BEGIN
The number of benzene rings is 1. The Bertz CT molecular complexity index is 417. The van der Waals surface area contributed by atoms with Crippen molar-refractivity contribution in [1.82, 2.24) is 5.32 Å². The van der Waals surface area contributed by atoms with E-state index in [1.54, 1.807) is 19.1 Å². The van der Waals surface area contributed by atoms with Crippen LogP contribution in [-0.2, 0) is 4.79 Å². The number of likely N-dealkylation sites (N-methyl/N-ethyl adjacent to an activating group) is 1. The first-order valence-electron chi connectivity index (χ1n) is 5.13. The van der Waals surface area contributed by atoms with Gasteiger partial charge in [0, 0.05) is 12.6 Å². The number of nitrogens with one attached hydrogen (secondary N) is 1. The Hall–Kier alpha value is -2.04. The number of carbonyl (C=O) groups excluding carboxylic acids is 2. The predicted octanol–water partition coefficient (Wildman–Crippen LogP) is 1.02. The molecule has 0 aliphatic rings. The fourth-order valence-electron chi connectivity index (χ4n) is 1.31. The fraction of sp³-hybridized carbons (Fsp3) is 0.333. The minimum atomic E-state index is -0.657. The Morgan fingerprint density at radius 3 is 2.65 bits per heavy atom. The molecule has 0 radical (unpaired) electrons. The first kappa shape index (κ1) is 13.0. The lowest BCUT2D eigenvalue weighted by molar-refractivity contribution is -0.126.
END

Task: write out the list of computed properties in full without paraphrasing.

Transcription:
The number of benzene rings is 1. The Bertz CT molecular complexity index is 417. The van der Waals surface area contributed by atoms with Crippen molar-refractivity contribution in [1.82, 2.24) is 5.32 Å². The van der Waals surface area contributed by atoms with E-state index in [1.54, 1.807) is 19.1 Å². The van der Waals surface area contributed by atoms with Crippen LogP contribution in [-0.2, 0) is 4.79 Å². The number of likely N-dealkylation sites (N-methyl/N-ethyl adjacent to an activating group) is 1. The first-order valence-electron chi connectivity index (χ1n) is 5.13. The van der Waals surface area contributed by atoms with Gasteiger partial charge in [0, 0.05) is 12.6 Å². The number of nitrogens with one attached hydrogen (secondary N) is 1. The Hall–Kier alpha value is -2.04. The number of carbonyl (C=O) groups excluding carboxylic acids is 2. The predicted octanol–water partition coefficient (Wildman–Crippen LogP) is 1.02. The molecule has 0 aliphatic rings. The fourth-order valence-electron chi connectivity index (χ4n) is 1.31. The fraction of sp³-hybridized carbons (Fsp3) is 0.333. The minimum atomic E-state index is -0.657. The Morgan fingerprint density at radius 3 is 2.65 bits per heavy atom. The molecule has 0 radical (unpaired) electrons. The first kappa shape index (κ1) is 13.0. The lowest BCUT2D eigenvalue weighted by molar-refractivity contribution is -0.126.